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Disc brakes raced by Lampre-Merida with new Scultura Disc bike

Lampre-Merida team raced hydraulic disc brakes in the Tour of Flanders

Lampre-Merida used disc brakes at the Tour of Flanders yesterday, the first WorldTour team to make a complete switch to disc brakes for a race of such significance as this cobbled classic. 

The new Merida Scultura Disc that the team raced isn’t the best-kept secret; the team was spotted training on the new bike before the race and we've noted the addition of the new model on the UCI’s regularly updated approved frames and forks list.

Merida Scultura Disc - 3.jpg

Merida hasn’t provided any details about the new bike yet, so we’re instead left to speculate. From our closer inspection, we can see that the new bike has thru-axles, flat mount caliper mounts, internal hose routing and clearance for up to 28mm tyres. 

Merida Scultura Disc - 9.jpg

Merida has adopted the Rapid Axle Technology (RAT) developed by German bike brand Focus. It’s a really simple solution and is much easier to use, based on my own testing of the Focus Izalco Max Disc, than regular quick releases and other more commonly used thru-axles.  

Merida Scultura Disc - 8.jpg

We can’t determine the diameter of the axles. The rear will be a 142x12mm setup, but the front is either 12 or 15mm. It seems like the UCI could be pushing for a 12mm front and rear standard, and that’s something we’ve heard from a few sources. It’s a bit lighter than the 15mm design that has been borrowed from the mountain bike world. 

Merida Scultura Disc - 7.jpg

The bikes are equipped with Shimano Dura-Ace Di2 groupsets with Rotor chainsets, and BR-RS805 flat mount hydraulic calipers. The team has chosen 160mm disc rotors, which is the size carried by neutral race service. 

Merida Scultura Disc - 6.jpg

The really eye-catching part of the bike is the rear disc brake fixing. It’s a flat mount caliper but Merida has designed a metal bracket that wraps around the chainstay. It could be aimed at providing a more solid platform for the brake caliper to deal with the forces generated by the discs. We’ll find out when Merida releases details of the new bike.

Merida Scultura Disc - 14.jpg

We doubt it’s a heat sink, as one bystander suggested to me. It reminds me of the novel disc brake mount on the Marin Gestalt, developed by US firm Naild. That was essentially a heat sink integrated into the caliper mount, but we don't think that is what Merida is trying to do here - because why wouldn't it do the same to the front brake as well?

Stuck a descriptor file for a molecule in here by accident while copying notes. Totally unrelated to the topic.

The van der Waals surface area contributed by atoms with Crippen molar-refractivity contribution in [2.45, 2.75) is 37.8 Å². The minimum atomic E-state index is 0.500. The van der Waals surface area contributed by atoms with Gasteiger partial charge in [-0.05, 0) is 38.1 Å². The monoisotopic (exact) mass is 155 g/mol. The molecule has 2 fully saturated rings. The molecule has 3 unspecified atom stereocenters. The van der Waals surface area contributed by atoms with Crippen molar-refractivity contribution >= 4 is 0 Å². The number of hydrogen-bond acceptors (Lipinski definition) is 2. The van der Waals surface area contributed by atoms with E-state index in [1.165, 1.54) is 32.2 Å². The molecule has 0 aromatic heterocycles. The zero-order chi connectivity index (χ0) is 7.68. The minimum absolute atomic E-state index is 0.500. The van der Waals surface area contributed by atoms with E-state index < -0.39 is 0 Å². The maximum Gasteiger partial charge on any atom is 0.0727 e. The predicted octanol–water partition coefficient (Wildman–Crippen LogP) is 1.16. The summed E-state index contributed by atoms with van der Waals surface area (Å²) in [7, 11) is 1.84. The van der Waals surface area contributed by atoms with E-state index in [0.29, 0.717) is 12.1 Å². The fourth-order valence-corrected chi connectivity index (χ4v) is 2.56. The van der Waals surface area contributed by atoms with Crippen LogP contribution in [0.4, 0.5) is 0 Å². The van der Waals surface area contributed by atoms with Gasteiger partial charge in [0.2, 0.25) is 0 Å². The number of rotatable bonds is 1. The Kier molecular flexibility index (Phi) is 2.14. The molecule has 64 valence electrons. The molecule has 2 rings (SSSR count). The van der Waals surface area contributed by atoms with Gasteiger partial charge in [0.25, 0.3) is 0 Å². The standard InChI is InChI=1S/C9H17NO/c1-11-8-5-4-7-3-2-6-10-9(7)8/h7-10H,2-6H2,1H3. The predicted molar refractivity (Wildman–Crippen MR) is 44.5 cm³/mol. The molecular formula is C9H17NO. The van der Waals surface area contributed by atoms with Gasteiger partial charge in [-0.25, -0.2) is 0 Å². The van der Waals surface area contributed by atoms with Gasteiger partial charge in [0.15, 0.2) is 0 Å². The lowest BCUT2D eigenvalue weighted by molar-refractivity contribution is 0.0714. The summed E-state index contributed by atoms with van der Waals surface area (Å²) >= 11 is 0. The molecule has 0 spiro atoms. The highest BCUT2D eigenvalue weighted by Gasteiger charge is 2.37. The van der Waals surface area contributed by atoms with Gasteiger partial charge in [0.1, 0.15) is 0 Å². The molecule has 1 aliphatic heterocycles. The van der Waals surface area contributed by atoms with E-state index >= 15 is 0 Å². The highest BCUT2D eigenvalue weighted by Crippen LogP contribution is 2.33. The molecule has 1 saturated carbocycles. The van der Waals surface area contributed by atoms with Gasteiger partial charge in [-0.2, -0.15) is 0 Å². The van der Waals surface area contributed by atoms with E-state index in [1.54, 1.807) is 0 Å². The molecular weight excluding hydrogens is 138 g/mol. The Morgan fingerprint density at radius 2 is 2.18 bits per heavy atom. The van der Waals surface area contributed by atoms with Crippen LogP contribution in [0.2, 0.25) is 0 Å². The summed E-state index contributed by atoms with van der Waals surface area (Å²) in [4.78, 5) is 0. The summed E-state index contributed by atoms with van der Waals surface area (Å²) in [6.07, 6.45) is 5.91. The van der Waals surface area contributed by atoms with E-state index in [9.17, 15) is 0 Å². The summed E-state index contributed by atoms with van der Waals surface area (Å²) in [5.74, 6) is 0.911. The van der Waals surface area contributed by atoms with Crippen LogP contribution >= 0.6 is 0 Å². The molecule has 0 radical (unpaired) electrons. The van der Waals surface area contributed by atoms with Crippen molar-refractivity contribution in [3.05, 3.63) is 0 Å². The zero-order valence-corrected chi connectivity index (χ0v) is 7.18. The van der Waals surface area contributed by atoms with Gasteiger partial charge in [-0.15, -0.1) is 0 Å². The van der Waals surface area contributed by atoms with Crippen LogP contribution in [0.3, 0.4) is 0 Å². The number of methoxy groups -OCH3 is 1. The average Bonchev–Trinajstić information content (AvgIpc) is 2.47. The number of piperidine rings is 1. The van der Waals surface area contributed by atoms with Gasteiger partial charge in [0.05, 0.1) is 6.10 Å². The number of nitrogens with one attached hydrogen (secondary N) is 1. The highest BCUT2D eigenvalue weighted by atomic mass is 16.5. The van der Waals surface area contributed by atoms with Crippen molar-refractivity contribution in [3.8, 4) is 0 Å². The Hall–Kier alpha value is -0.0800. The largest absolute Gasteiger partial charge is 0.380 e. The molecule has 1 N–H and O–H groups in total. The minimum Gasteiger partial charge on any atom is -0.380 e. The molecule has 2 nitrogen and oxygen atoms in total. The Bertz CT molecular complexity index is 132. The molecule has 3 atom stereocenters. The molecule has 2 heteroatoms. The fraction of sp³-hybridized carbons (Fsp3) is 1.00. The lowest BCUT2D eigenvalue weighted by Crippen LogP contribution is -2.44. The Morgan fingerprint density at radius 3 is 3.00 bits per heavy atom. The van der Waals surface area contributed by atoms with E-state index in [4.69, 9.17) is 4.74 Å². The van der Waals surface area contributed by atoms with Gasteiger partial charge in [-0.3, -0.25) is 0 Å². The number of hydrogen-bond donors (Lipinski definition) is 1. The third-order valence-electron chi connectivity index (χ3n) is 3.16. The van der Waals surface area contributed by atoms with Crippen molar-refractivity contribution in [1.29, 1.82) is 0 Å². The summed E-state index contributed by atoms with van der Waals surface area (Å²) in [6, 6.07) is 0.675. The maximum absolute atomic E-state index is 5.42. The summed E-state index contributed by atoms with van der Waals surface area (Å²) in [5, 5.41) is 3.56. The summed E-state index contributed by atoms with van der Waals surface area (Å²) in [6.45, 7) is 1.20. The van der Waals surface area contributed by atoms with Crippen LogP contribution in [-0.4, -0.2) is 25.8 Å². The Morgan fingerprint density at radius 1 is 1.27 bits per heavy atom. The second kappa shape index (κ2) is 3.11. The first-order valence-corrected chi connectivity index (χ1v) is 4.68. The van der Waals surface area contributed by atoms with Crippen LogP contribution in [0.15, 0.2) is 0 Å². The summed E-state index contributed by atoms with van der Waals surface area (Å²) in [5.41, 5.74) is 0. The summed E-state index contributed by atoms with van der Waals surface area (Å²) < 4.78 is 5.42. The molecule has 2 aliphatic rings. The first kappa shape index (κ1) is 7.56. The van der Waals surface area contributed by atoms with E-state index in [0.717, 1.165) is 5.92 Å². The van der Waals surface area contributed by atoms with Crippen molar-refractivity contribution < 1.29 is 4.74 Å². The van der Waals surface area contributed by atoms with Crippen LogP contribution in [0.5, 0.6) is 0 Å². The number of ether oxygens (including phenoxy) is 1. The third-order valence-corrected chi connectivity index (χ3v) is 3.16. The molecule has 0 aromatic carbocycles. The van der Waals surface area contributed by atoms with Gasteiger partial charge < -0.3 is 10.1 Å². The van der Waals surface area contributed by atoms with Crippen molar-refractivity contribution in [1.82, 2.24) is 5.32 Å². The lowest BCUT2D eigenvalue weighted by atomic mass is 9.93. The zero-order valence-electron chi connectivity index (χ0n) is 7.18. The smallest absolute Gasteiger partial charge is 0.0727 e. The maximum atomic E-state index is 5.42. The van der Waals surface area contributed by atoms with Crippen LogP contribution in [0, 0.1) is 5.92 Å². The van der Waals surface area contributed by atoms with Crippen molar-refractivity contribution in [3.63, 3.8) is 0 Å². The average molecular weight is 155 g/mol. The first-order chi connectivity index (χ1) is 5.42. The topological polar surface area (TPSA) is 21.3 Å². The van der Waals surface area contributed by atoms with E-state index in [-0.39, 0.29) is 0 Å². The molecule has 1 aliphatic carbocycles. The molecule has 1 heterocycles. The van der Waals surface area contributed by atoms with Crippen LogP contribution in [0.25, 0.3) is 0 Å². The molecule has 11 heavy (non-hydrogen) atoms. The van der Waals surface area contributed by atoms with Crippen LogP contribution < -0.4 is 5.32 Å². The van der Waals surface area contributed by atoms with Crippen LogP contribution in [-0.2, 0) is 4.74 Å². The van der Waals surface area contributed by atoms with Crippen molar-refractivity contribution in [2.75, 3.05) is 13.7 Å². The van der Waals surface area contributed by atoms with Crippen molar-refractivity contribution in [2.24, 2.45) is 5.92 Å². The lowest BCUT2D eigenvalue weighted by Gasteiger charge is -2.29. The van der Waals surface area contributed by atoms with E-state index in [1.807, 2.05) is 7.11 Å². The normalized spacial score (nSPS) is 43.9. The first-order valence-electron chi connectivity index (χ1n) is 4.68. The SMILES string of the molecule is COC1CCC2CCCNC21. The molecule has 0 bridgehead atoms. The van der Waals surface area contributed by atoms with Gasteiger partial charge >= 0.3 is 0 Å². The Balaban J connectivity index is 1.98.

Merida Scultura Disc - 15.jpg

The front caliper is fixed to the fork with the necessary adapter - flat mount natively supports 140mm rotors, but an adapter is required to space out the caliper for a larger rotor.

Changes to the frame compared to the regular Scultura are to be expected. This one clearly has space for 28mm tyres, whereas 25mm tyres were a squeeze on the regular bike (which we tested earlier this year). Wider tyres are gaining a lot of popularity and even the latest race bikes are being designed to accommodate wider rubber - the Focus Izalco Max Disc is a prime example of a race bike given a disc brake overhaul and accepting 28mm tyres.

Merida Scultura Disc - 10.jpg

The current Scultura is a light bike, the lightest in Merida's large range. It’ll be interesting to know if the frame carries any weight penalty as a result of the modifications for disc brakes. Parts of the bike clearly look different. The fork certainly has a different shape compared to the bike we tested earlier this year while the rear triangle looks identical. 

Merida Scultura Disc - 16.jpg

Also fitted to the bike are what appear to be a new set of Fulcrum Speed 40T carbon fibre wheels. Fulcrum offers two models of carbon fibre disc wheels, but these wheels have a tubular rim which isn't currently offered by the Italian brand.

More on this new bike soon...

David has worked on the road.cc tech team since July 2012. Previously he was editor of Bikemagic.com and before that staff writer at RCUK. He's a seasoned cyclist of all disciplines, from road to mountain biking, touring to cyclo-cross, he only wishes he had time to ride them all. He's mildly competitive, though he'll never admit it, and is a frequent road racer but is too lazy to do really well. He currently resides in the Cotswolds.

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